Minister`s visit to Lemon Creek meets with mixed reviews
A visit to the Lemon Creek spill site by B.C. Environment Minister Mary Polak on Aug. 30 has not been met with universal approval from local residents.
Polak spent several hours touring the area with RDCK chair John Kettle, who said meetings they held were in camera (not open to the public) because of ongoing litigation surrounding the spill, adding they want any debriefing to come from the Emergency Operations Centre.
“I commend the minister for coming out … and I look forward to good things to come when the final analysis is put forward,” Kettle said. “Regional districts are set up to manage local government – we’re not necessarily professional mangers of disasters. We can hold the line for a time, but we expect the province to come in and provide some relief.”
Kettle added that he, himself, took a drink from Lemon Creek during the tour.
He also confirmed that the Recovery Centre in Winlaw has now been closed, explaining that, while he understands there are ongoing concerns, there are mechanism in place for residents to seek redress, and, “at some point, we have to get back to normal”.
“This is an issue that is going to burn in the hearts and minds of some of those people forever.”
After the creek tour, Polak met at the West Kootenay Regional Airport in Castlegar with members of the local Liberal riding association, after speaking to media representatives from the Castlegar Source and the Castlegar News.
Polak explained she met with the communications coordinator contracted to deal directly with locals, Jonathan Lok, as well as regional district directors to discuss, “some of their concerns about how things unfolded initially, as well as how they’ll move forward”.
“(I got to) hear from them about, not only their own experiences, but what they’ve heard from residents.”
When asked by the Castlegar News‘ Jim Sinclair why she took so long to visit the site, she said it was an intentional decision.
“When you have a crisis like that unfolding, it can be quite unhelpful to bring in a minister,” she said. “It’s a distraction, and you want people focussing on the job at hand, which is managing the crisis.”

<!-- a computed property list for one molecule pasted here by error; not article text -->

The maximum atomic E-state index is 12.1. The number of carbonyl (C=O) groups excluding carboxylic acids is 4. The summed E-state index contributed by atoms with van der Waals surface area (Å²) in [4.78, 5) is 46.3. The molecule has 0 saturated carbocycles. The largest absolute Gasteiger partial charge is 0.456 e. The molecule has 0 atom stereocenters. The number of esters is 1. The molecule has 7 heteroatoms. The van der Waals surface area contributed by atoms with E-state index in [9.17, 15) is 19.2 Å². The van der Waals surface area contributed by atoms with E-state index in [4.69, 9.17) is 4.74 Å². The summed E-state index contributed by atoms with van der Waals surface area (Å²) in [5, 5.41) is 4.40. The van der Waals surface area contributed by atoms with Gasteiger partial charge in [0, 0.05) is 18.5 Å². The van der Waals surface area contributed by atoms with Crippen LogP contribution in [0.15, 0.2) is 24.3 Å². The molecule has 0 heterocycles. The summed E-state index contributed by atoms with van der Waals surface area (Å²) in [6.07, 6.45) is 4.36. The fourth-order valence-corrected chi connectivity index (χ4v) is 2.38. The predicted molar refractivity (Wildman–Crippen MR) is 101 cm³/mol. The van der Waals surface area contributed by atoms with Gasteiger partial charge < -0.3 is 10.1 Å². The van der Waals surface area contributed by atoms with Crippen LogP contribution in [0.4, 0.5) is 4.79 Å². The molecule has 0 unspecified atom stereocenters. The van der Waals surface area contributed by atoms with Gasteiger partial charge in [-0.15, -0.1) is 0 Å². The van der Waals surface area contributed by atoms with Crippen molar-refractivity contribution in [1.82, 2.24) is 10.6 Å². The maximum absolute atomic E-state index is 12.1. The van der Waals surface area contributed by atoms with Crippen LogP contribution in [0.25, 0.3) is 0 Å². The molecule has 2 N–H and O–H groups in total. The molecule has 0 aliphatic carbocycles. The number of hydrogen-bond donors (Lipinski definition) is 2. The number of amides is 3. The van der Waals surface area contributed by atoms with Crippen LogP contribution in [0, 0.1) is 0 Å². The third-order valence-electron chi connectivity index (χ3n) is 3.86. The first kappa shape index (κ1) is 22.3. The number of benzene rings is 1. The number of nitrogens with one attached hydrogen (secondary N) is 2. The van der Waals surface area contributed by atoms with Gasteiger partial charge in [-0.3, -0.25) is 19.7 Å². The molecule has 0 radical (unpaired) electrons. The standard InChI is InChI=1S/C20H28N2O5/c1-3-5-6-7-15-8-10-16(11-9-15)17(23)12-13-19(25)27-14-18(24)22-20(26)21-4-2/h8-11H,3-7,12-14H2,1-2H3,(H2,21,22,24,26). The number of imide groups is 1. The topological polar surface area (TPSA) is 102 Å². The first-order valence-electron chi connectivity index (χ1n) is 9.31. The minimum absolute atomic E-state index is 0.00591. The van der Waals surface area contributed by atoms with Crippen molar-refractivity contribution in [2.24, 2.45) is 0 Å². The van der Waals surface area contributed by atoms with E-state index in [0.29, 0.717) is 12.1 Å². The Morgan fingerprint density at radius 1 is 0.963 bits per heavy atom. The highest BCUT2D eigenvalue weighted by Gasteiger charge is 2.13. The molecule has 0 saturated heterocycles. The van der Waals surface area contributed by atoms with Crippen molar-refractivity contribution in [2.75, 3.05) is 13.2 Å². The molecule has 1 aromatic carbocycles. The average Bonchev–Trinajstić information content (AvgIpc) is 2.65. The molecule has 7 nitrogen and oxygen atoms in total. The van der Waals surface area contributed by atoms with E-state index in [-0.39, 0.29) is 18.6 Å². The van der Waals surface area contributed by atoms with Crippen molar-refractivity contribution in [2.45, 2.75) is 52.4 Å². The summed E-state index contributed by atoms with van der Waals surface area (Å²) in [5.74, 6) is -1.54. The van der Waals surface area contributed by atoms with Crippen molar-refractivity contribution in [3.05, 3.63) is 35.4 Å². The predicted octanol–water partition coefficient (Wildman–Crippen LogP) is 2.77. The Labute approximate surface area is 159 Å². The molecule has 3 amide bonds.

She also apologized for her poor choice of words when she said information is “very fluid” in the beginning stages of crisis management, changing the verbage to “constantly changing”.
And why she didn’t meet with residents?
“Strictly a matter of time – we had the day to get in and out,” she said, but later indicated her ministry would welcome calls from local residents, either to assist them with their concerns or direct them to the agency that can.
“It’s often a challenge for people to know where to direct a concern, especially with multiple, overlapping jurisdictions,” she said.
When asked about the removal of potable water from the recovery centre and IHA’s lifting the the “do not use” restriction on impacted waterways, she said that’s not her jurisdiction.
“In terms of decisions around human health, that’s completely the jurisdiction of Health (IHA),” she said.
As for what’s next, she said they’ll be keeping a weather eye on the situation.
“The monitoring will go on as long as it needs to, and we’ll go from there,” she said. “We can’t set a target deadline on that.”
Finally, she expressed her appreciation for the locals who stepped forward to manage the crisis as it unfolded.
“I really do think it’s important to express, in a really tough situation, responders did tremendous work in overcoming obstacles that presented themselves,” she said. “I would want to leave without expressing a big ‘thank you’.”
Not all residents, though, appear satisfied with Polak’s visit or her ministry’s response.
For example, local Recovery Centre volunteer (who also served as contracted volunteer coordinator for a brief period) John Wittmayer expressed his disappointment in a Facebook post Sunday.
“On the morning of the day the Recovery Centre closed, last Friday, we were suddenly informed that Mary Polak, Minister of Environment, “might” drop by,” Wittmayer wrote.
“We had absolutely no notice to be prepared for the exact day of her visit, to get community involvement on board, to get organized enough to offer a basic “Q and A” session for our community.
“Meanwhile, we were in the process of stripping maps, data, and posters off the walls, packing away all the literature we distribute, watching the one and only potable water tank and shower facilities being picked up and carted away, and closing down shop for a lack of funding and political will.
“ This is how the Provincial Government and her Ministry shows concern for the citizens of Slocan Valley. I have struggled with my own personal cynicism over this fiasco, but I must say, that the lack of compassion and concern over the way this community has been impacted by this event, let alone the blatant disregard for fish, bird, and wildlife impacts, the systematic way in which MoE continues to diminish the event and propagandize to their benefit, leads me to only one conclusion. Canada isn’t a country under this Provincial Government, it is a business.”